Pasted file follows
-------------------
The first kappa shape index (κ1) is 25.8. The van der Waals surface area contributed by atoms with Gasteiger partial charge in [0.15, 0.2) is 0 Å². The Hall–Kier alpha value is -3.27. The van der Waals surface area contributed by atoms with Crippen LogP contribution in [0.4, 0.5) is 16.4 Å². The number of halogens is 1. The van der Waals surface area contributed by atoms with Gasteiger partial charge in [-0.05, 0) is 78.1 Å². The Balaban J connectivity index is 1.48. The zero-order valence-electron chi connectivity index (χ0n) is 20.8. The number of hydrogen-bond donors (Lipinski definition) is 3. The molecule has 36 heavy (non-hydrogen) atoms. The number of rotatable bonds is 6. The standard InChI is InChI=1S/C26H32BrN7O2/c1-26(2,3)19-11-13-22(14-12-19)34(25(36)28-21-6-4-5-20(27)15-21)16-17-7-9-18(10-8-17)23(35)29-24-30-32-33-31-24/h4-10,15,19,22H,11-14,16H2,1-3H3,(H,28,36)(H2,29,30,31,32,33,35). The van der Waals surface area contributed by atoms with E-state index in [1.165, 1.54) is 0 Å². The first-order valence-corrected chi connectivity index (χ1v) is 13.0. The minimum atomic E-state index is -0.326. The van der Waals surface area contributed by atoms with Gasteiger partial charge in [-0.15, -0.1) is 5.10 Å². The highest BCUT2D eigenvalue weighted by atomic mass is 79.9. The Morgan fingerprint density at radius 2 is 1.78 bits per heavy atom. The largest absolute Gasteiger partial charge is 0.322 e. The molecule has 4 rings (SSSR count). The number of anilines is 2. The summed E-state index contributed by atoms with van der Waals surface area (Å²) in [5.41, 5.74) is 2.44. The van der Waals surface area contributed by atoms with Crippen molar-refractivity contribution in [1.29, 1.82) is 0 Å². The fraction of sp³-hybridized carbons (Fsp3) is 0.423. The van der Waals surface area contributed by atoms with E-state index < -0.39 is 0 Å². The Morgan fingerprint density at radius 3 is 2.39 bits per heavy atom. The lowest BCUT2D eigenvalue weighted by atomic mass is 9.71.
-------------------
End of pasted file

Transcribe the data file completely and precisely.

The first kappa shape index (κ1) is 25.8. The van der Waals surface area contributed by atoms with Gasteiger partial charge in [0.15, 0.2) is 0 Å². The Hall–Kier alpha value is -3.27. The van der Waals surface area contributed by atoms with Crippen LogP contribution in [0.4, 0.5) is 16.4 Å². The number of halogens is 1. The van der Waals surface area contributed by atoms with Gasteiger partial charge in [-0.05, 0) is 78.1 Å². The Balaban J connectivity index is 1.48. The zero-order valence-electron chi connectivity index (χ0n) is 20.8. The number of hydrogen-bond donors (Lipinski definition) is 3. The molecule has 36 heavy (non-hydrogen) atoms. The number of rotatable bonds is 6. The standard InChI is InChI=1S/C26H32BrN7O2/c1-26(2,3)19-11-13-22(14-12-19)34(25(36)28-21-6-4-5-20(27)15-21)16-17-7-9-18(10-8-17)23(35)29-24-30-32-33-31-24/h4-10,15,19,22H,11-14,16H2,1-3H3,(H,28,36)(H2,29,30,31,32,33,35). The van der Waals surface area contributed by atoms with E-state index in [1.165, 1.54) is 0 Å². The first-order valence-corrected chi connectivity index (χ1v) is 13.0. The minimum atomic E-state index is -0.326. The van der Waals surface area contributed by atoms with Gasteiger partial charge in [-0.15, -0.1) is 5.10 Å². The highest BCUT2D eigenvalue weighted by atomic mass is 79.9. The Morgan fingerprint density at radius 2 is 1.78 bits per heavy atom. The largest absolute Gasteiger partial charge is 0.322 e. The molecule has 4 rings (SSSR count). The number of anilines is 2. The summed E-state index contributed by atoms with van der Waals surface area (Å²) in [5.41, 5.74) is 2.44. The van der Waals surface area contributed by atoms with Crippen molar-refractivity contribution in [1.29, 1.82) is 0 Å². The fraction of sp³-hybridized carbons (Fsp3) is 0.423. The van der Waals surface area contributed by atoms with E-state index < -0.39 is 0 Å². The Morgan fingerprint density at radius 3 is 2.39 bits per heavy atom. The lowest BCUT2D eigenvalue weighted by atomic mass is 9.71.